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Local News

  • Your Shelby fall bucket list

    If you’ve been looking for the perfect opportunity to get out and explore the beauty and fun atmosphere of Shelby County, autumn is the ideal time.

    From fun fall festivals and pumpkin farms to a wide array of trick or treat and trunk or treat events, Shelby County has a multitude of opportunities to add to your Fall Bucket List.

    The county offers a few options for family farm fun, whether you are looking for a corn maze, apple picking, pumpkin patches or all of the above.

  • Kovacs named new Shelbyville police chief

    Shelbyville Mayor Tom Hardesty announced earlier this week the appointment of Istvan Kovacs to the position of Chief of Police of the Shelbyville Police Department.

    Kovacs began serving as interim chief when former chief Danny Goodwin retired from the position in August.

    His permanent role in the position went into effect Tuesday and Kovacs said it’s an honor.

  • SHELBY COUNTY SCHOOL BOARD - Accountability scores top agenda

    Shelby County Board of Education members will hear an Accountability Transition Report from Chief Academic Officer Susan Dugle when they convene for the regularly scheduled October board meeting Thursday at 7 p.m. at the district’s central office, 1155 West Main Street.

    “We’re preparing for the individual school reports that are coming up in November,” SCPS public relations coordinator Ryan Allan said, noting that this report would cover the scores of the district, as a whole.

  • Bookfest opens Thursday

    Shelbyville’s largest literacy event gets underway Thursday with the annual Bookfest, the used book sale hosted by The Sentine-News and the Shelby County Community Theater.

    The groups have collected so many books this year – and of such a wide variety – that organizers say that if anyone has any more books to donate, they should keep them for next year's sale.

    "Just save them," community theatre member and Bookfest organizer Deloris Odenweller said with a chuckle. "We've got plenty of books."

  • Flu Season underway

    It’s flu season again, and health officials, both at the state and local level, say that though they can’t make any predictions yet on how that will play out, they urge people to get vaccinated.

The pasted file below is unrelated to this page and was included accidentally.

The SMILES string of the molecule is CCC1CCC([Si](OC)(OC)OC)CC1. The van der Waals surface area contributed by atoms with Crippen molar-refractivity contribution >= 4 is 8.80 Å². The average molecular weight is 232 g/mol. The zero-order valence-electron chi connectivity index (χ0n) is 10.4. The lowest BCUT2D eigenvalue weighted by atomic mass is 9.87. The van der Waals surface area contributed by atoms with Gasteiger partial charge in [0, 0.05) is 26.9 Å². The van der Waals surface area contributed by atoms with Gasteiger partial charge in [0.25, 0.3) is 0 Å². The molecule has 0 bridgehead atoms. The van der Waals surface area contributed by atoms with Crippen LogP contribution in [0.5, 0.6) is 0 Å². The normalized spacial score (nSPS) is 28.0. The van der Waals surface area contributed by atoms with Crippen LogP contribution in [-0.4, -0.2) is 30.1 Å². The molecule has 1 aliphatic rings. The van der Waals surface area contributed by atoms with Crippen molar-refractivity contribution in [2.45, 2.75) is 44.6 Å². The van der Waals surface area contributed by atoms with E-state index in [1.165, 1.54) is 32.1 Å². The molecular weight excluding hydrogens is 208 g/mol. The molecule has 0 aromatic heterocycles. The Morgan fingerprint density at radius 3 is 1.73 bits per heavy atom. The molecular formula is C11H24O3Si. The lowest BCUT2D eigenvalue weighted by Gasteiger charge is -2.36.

“We are very early into this year's flu season,” said Beth Fisher, public information officer for the Cabinet for Health and Family Services.

  • Old memories, new dreams

    “I took a deep sigh of relief when it came down just the way it was supposed to,” said Shelby County Building Inspector Tony Kelley, glancing at the rubble of the community gym in Martinsville.

    “It was pretty close to Miss Mattie’s house,” he said with a grin at Mattie Bray, who had been watching the demolition of the structure, located only a few feet from her home in Martinsville.

  • County appoints new deputy EMA director

    Shelby County's emergency management agency staff will grow by one this month with the appointment of a new deputy director.

    At Tuesday night's meeting of the Shelby County Fiscal Court, magistrates appointed Jamie Pryor to the position at an annual rate of $50,000.

    Pryor, who will begin his new position Monday, is currently a supervisor at Shelby County's 911 Dispatch center. He will continue to act as telecommunicator along with his new position until a replacement can be found for him at 911 Dispatch.

  • Grant will help preserve old records

    Shelby County Clerk Sue Carole Perry pulled a huge, heavy book full of wills from residents dating from 1800s from its niche on a shelf in her records room.

    "Just look at this," she said, tracing a line from the will of a Shelby County resident who died in 1847.

    The document listed everything the man had bequeathed to his next of kin, down to kitchen items, livestock and even slaves.

    And now she has the opportunity to keep these books in preserved so they can be study as historical documents for another 200 years.

  • Kroger’s fresh changes

    Shelby County residents have long expressed a desire for a grocery store that caters to the healthy eaters, stores like Whole Foods or Trader Joes.

    Though it seems there are no plans on the horizon for a new brand to hit the county, Kroger has stepped up to the plate to meet those customers’ needs.

    Signs across the store have announced an ongoing remodel and store manager Marie Otto said the change will allow for the expansion of their natural food selection, which currently only encompasses a few of isles.

  • Whooping cough is on the rise in Kentucky

     The coos and giggles of an infant bring a wealth of joyous emotions for a new mom.   But when strange sounds are emitted from the lungs of that little one, those emotions can turn to fear and concern.

    And right now, especially, that concern has justification as the Louisville Department of Public Health and Wellness recently reported a dramatic spike in pertussis cases in infants. At least six cases where reported last month alone.